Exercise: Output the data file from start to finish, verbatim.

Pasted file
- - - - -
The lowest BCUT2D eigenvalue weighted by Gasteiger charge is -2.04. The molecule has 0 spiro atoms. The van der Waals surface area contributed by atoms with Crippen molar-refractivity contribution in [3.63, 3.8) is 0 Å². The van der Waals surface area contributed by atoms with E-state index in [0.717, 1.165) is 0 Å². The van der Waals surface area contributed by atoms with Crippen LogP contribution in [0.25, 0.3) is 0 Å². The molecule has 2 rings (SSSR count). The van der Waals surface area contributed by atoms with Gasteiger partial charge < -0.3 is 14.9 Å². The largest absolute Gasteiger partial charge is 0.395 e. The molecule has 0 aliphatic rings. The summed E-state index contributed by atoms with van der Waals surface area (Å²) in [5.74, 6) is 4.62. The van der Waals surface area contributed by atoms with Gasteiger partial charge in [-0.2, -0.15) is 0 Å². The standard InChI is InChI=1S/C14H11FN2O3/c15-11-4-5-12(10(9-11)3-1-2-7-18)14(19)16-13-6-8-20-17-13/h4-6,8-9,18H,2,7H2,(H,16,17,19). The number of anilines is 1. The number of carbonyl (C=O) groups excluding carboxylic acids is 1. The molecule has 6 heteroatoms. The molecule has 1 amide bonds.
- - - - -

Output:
The lowest BCUT2D eigenvalue weighted by Gasteiger charge is -2.04. The molecule has 0 spiro atoms. The van der Waals surface area contributed by atoms with Crippen molar-refractivity contribution in [3.63, 3.8) is 0 Å². The van der Waals surface area contributed by atoms with E-state index in [0.717, 1.165) is 0 Å². The van der Waals surface area contributed by atoms with Crippen LogP contribution in [0.25, 0.3) is 0 Å². The molecule has 2 rings (SSSR count). The van der Waals surface area contributed by atoms with Gasteiger partial charge < -0.3 is 14.9 Å². The largest absolute Gasteiger partial charge is 0.395 e. The molecule has 0 aliphatic rings. The summed E-state index contributed by atoms with van der Waals surface area (Å²) in [5.74, 6) is 4.62. The van der Waals surface area contributed by atoms with Gasteiger partial charge in [-0.2, -0.15) is 0 Å². The standard InChI is InChI=1S/C14H11FN2O3/c15-11-4-5-12(10(9-11)3-1-2-7-18)14(19)16-13-6-8-20-17-13/h4-6,8-9,18H,2,7H2,(H,16,17,19). The number of anilines is 1. The number of carbonyl (C=O) groups excluding carboxylic acids is 1. The molecule has 6 heteroatoms. The molecule has 1 amide bonds.